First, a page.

Pin the larger loop of a Duolock snap through the nostrils, with the hook free-swinging inside the snap. This keeps the hook from turning into the bait, and keeps the line out of the snapper’s teeth.
A Mustad Hoodlum J-hook through the back, forward of the dorsal, spurs the bait away from the boat.
Hooking the snapper through the back near the tail makes the bait swim away and downward.
Capt. Mark Wisch
With more than 55 years of angling experience off Southern California, Capt. Mark Wisch knows as much as anyone about fishing in this Pacific region, where live-bait fishing originated.
Wisch’s favorite four live baits are also the most common along the section of coast that stretches from Santa Barbara to the Mexican border. He likes northern anchovy, Pacific mackerel, Pacific sardine and opalescent squid.
Here are his methods for hooking each.
These delicate baits require light-wire hooks such as No. 2 or 4 Owner Flyliners, and are great for Southern California offshore and inshore species. Here's how Capt. Mark Wisch likes to hook them.
Pinning anchovies sideways through the nose is good for casting, and it allows the bait to live a bit longer in the water.
Hooking the bait through both jaws secures the hook better, but you will need to re-bait frequently, as the anchovy can’t breathe well.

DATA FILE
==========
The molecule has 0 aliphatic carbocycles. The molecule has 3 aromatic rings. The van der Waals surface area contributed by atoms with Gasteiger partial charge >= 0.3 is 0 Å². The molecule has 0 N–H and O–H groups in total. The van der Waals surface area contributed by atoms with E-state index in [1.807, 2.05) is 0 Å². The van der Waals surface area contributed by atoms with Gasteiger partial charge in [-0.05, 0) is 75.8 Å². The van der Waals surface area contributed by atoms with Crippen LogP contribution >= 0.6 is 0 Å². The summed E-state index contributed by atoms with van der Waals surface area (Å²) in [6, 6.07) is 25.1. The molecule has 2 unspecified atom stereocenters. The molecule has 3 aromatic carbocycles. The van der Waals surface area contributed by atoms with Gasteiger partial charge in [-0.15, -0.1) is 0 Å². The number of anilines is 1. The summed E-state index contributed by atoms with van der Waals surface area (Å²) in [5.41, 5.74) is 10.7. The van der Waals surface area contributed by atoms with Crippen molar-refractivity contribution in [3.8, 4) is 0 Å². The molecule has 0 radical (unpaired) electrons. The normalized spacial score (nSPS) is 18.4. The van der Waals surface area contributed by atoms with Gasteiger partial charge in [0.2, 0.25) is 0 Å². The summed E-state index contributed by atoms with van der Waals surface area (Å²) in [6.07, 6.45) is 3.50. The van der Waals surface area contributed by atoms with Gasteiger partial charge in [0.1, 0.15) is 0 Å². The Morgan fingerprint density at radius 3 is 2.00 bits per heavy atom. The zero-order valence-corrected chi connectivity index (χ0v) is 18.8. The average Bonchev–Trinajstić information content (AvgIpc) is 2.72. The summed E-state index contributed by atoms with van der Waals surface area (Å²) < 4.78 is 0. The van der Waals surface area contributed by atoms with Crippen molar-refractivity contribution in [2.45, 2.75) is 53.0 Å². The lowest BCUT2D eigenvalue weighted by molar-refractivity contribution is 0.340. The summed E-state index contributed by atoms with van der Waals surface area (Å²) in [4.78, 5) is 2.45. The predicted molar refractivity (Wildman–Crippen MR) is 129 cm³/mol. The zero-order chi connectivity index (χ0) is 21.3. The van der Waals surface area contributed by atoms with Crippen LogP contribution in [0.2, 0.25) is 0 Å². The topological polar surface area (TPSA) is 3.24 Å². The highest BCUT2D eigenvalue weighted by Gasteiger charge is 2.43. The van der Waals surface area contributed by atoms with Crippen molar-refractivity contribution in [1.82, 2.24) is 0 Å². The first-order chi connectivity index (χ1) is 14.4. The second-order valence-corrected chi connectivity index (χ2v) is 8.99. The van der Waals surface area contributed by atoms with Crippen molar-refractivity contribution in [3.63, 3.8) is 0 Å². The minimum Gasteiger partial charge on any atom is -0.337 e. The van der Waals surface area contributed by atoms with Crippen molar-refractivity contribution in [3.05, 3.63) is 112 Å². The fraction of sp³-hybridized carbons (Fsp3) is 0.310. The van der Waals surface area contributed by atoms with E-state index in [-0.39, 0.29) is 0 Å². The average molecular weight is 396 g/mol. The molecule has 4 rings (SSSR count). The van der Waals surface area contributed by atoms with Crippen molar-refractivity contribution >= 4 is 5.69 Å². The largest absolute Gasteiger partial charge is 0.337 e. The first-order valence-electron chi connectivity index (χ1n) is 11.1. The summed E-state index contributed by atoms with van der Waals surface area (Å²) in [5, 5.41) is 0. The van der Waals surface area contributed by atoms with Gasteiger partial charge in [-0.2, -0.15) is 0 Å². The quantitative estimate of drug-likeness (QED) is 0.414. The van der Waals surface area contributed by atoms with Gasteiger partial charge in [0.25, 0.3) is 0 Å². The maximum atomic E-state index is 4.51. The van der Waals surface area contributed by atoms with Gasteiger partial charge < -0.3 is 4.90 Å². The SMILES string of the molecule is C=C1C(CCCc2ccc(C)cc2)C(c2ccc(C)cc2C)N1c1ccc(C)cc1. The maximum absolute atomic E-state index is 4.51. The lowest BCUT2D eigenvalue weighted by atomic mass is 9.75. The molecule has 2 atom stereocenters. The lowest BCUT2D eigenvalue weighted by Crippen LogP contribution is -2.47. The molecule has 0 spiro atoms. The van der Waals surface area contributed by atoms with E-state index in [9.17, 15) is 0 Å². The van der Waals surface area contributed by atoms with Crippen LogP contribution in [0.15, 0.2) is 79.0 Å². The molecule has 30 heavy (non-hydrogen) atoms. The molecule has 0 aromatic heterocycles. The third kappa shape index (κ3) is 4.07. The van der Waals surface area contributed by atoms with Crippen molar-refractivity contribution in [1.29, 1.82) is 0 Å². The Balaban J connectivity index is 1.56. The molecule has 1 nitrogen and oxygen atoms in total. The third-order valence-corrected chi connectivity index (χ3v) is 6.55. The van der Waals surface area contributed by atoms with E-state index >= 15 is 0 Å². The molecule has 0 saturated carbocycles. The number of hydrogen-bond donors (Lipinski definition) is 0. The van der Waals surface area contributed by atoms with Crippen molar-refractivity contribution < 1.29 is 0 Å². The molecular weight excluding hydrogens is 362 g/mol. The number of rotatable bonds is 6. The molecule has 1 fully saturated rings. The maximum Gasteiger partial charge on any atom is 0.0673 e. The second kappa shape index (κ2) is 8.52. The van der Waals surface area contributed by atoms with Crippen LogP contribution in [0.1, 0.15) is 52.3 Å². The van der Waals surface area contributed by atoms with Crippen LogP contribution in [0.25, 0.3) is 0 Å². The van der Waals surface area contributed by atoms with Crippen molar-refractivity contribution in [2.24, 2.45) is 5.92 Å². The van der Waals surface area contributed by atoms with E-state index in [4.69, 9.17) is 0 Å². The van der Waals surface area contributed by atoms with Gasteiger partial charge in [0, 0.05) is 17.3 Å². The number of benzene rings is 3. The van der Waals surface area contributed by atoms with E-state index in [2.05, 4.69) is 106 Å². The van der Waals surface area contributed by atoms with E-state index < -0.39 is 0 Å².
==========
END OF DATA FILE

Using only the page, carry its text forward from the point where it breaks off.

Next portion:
“Collar-hooking” the anchovy through the sinew just behind the upper gill plate makes the bait go away from the boat and toward the side on which you pin the hook.
Four- to 6-inch macks are great for calico bass, dorado, halibut, tuna and yellowtail, while baits up to 10 inches work well for marlin, swordfish and sharks.
Pin a 4/0 to 6/0 Owner Gorilla hook through the roof of the mouth and out the top jaw for casting, slow-trolling and drifting.
A hook through the back in front of the dorsal works well for sight-casting for marlin and fly-lining for yellowtail.
Placing the hook just forward of the anal fin makes the bait swim down and away from the boat.
Ranging from 3 to 10 inches, Pacific sardines are one of the common live baits in this region. Use an Owner Mutu ringed circle hook for tuna, and an Owner Gorilla Light for other game.
Pin the hook through the nose for casting, drifting and slow-trolling.